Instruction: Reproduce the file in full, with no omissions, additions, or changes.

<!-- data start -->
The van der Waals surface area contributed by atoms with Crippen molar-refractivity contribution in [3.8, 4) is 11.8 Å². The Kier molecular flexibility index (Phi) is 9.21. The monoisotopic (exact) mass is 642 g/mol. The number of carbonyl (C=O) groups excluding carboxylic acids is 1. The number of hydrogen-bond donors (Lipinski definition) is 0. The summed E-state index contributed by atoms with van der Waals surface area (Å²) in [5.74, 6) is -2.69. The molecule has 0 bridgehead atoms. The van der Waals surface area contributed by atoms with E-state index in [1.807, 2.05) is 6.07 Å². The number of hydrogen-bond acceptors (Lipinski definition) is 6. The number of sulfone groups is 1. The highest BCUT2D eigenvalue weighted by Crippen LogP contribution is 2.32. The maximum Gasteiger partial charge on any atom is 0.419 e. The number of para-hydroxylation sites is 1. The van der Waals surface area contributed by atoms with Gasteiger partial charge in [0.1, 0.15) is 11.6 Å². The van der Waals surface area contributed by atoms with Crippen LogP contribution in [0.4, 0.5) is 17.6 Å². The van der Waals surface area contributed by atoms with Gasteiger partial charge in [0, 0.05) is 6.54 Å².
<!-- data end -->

The van der Waals surface area contributed by atoms with Crippen molar-refractivity contribution in [3.8, 4) is 11.8 Å². The Kier molecular flexibility index (Phi) is 9.21. The monoisotopic (exact) mass is 642 g/mol. The number of carbonyl (C=O) groups excluding carboxylic acids is 1. The number of hydrogen-bond donors (Lipinski definition) is 0. The summed E-state index contributed by atoms with van der Waals surface area (Å²) in [5.74, 6) is -2.69. The molecule has 0 bridgehead atoms. The van der Waals surface area contributed by atoms with E-state index in [1.807, 2.05) is 6.07 Å². The number of hydrogen-bond acceptors (Lipinski definition) is 6. The number of sulfone groups is 1. The highest BCUT2D eigenvalue weighted by Crippen LogP contribution is 2.32. The maximum Gasteiger partial charge on any atom is 0.419 e. The number of para-hydroxylation sites is 1. The van der Waals surface area contributed by atoms with Gasteiger partial charge in [0.1, 0.15) is 11.6 Å². The van der Waals surface area contributed by atoms with Crippen LogP contribution in [0.4, 0.5) is 17.6 Å². The van der Waals surface area contributed by atoms with Gasteiger partial charge in [0, 0.05) is 6.54 Å².